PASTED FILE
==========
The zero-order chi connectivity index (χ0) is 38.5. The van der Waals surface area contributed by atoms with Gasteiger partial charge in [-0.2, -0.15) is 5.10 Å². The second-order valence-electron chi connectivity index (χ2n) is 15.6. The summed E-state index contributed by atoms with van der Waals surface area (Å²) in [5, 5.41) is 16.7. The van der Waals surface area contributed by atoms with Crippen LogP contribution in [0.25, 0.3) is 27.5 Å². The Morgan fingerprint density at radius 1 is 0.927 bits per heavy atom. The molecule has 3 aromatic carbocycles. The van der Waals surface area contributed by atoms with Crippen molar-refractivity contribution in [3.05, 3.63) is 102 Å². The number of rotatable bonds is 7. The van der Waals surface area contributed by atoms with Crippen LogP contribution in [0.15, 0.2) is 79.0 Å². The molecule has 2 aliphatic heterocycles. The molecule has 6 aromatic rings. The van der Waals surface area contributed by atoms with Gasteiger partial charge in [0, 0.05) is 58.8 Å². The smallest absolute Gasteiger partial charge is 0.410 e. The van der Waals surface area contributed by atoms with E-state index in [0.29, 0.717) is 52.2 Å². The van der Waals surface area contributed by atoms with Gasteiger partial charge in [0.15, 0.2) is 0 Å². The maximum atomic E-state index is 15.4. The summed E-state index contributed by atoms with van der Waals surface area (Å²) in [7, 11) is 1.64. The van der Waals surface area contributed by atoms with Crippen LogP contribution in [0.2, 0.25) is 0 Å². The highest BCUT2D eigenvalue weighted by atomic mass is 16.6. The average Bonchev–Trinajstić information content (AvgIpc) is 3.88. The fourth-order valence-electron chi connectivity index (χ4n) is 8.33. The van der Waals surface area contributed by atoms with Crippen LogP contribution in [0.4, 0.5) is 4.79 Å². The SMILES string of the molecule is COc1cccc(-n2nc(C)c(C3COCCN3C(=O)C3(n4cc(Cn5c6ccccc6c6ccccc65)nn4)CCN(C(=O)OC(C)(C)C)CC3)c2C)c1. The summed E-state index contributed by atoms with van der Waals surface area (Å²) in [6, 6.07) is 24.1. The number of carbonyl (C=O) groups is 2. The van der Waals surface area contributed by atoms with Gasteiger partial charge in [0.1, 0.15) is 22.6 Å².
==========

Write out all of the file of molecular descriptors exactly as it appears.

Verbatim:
The zero-order chi connectivity index (χ0) is 38.5. The van der Waals surface area contributed by atoms with Gasteiger partial charge in [-0.2, -0.15) is 5.10 Å². The second-order valence-electron chi connectivity index (χ2n) is 15.6. The summed E-state index contributed by atoms with van der Waals surface area (Å²) in [5, 5.41) is 16.7. The van der Waals surface area contributed by atoms with Crippen LogP contribution in [0.25, 0.3) is 27.5 Å². The Morgan fingerprint density at radius 1 is 0.927 bits per heavy atom. The molecule has 3 aromatic carbocycles. The van der Waals surface area contributed by atoms with Crippen molar-refractivity contribution in [3.05, 3.63) is 102 Å². The number of rotatable bonds is 7. The van der Waals surface area contributed by atoms with Crippen LogP contribution in [0.15, 0.2) is 79.0 Å². The molecule has 2 aliphatic heterocycles. The molecule has 6 aromatic rings. The van der Waals surface area contributed by atoms with Gasteiger partial charge in [0, 0.05) is 58.8 Å². The smallest absolute Gasteiger partial charge is 0.410 e. The van der Waals surface area contributed by atoms with E-state index in [0.29, 0.717) is 52.2 Å². The van der Waals surface area contributed by atoms with Gasteiger partial charge in [0.15, 0.2) is 0 Å². The maximum atomic E-state index is 15.4. The summed E-state index contributed by atoms with van der Waals surface area (Å²) in [7, 11) is 1.64. The van der Waals surface area contributed by atoms with Crippen LogP contribution in [0.2, 0.25) is 0 Å². The highest BCUT2D eigenvalue weighted by atomic mass is 16.6. The average Bonchev–Trinajstić information content (AvgIpc) is 3.88. The fourth-order valence-electron chi connectivity index (χ4n) is 8.33. The van der Waals surface area contributed by atoms with Crippen LogP contribution in [0.4, 0.5) is 4.79 Å². The SMILES string of the molecule is COc1cccc(-n2nc(C)c(C3COCCN3C(=O)C3(n4cc(Cn5c6ccccc6c6ccccc65)nn4)CCN(C(=O)OC(C)(C)C)CC3)c2C)c1. The summed E-state index contributed by atoms with van der Waals surface area (Å²) in [6, 6.07) is 24.1. The number of carbonyl (C=O) groups is 2. The van der Waals surface area contributed by atoms with Gasteiger partial charge in [0.1, 0.15) is 22.6 Å².